How might we summarize the essential steps of the divine formula for testing and gaining a testimony or spiritual witness of any gospel truth? I would suggest the following:
1. A person must first be brought to the point where he sincerely desires to know the truth. This desire may come about in several different ways. Perhaps some of the Lord's elect come to realize that in the world, regardless of the type of worldly experience one has had, there is not to be found complete satisfaction and spiritual fulfillment. There is something still missing. He must then manifest this desire by regular and persistent and sincere prayer to the Father.
2. He must search the scriptures and other writings and set about to learn all he can about the spiritual truth being tested.
3. He must then "experiment upon the word" or deliberately conform his life to that gospel truth. "If any man will do his will, he shall know of the doctrine, whether it be of God, or whether I speak of myself" (John 7:16-17).
4. He must bear testimony of the Savior and of the truth of the principles of the gospel. He thereby manifests his commitment and faith.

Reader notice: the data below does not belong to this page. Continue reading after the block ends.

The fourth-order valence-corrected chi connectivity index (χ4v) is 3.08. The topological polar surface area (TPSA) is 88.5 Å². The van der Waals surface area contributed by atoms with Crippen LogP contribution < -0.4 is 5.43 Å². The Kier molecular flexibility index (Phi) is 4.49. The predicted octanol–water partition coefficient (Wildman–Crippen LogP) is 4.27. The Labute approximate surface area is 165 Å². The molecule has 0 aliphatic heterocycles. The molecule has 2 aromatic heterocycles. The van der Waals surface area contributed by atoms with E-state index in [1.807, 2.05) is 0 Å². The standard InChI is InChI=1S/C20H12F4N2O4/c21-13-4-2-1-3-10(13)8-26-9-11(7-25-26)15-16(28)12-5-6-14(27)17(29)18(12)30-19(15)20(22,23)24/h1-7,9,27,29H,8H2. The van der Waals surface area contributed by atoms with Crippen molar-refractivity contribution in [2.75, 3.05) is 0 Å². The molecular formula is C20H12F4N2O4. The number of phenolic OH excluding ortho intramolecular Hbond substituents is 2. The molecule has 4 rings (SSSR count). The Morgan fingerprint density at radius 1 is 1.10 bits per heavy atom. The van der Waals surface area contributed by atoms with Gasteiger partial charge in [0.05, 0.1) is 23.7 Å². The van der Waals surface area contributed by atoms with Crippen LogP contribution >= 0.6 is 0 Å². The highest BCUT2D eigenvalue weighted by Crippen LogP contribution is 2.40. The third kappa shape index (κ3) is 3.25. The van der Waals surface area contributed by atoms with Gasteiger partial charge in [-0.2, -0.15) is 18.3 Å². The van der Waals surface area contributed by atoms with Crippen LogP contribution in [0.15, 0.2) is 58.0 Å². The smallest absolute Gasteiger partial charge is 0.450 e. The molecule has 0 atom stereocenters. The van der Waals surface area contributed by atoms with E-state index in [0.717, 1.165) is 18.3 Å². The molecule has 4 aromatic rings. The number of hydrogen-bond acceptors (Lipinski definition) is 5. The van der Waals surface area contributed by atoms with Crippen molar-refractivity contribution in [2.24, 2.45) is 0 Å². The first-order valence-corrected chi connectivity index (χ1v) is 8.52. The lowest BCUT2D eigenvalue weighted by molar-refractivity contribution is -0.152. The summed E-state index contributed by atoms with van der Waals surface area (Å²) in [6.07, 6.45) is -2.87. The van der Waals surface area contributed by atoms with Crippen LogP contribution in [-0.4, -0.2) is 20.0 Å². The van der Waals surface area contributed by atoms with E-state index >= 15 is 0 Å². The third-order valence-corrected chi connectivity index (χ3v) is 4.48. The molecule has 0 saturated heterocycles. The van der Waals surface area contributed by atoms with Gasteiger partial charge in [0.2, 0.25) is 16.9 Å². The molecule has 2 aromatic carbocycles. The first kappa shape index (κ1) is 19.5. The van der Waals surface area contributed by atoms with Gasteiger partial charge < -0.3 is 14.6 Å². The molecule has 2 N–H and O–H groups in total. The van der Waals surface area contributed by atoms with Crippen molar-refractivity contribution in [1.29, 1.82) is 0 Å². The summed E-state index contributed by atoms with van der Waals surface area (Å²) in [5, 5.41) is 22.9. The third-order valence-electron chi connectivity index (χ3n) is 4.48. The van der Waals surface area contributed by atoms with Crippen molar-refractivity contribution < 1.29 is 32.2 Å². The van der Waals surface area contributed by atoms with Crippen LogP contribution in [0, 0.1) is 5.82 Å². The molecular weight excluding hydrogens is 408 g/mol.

5. Then by personal revelation in the Father's own good time, the Father will manifest the truth of it unto each who seeks by the power of the Holy Ghost, "and by the power of the Holy Ghost ye may know the truth of all things."
6 And whatsoever thing is good is just and true; wherefore, nothing that is good denieth the Christ, but acknowledgeth that he is.
7 And ye may know that he is, by the power of the Holy Ghost; wherefore I would exhort you that ye deny not the power of God; for he worketh by power, according to the faith of the children of men, the same today and tomorrow, and forever.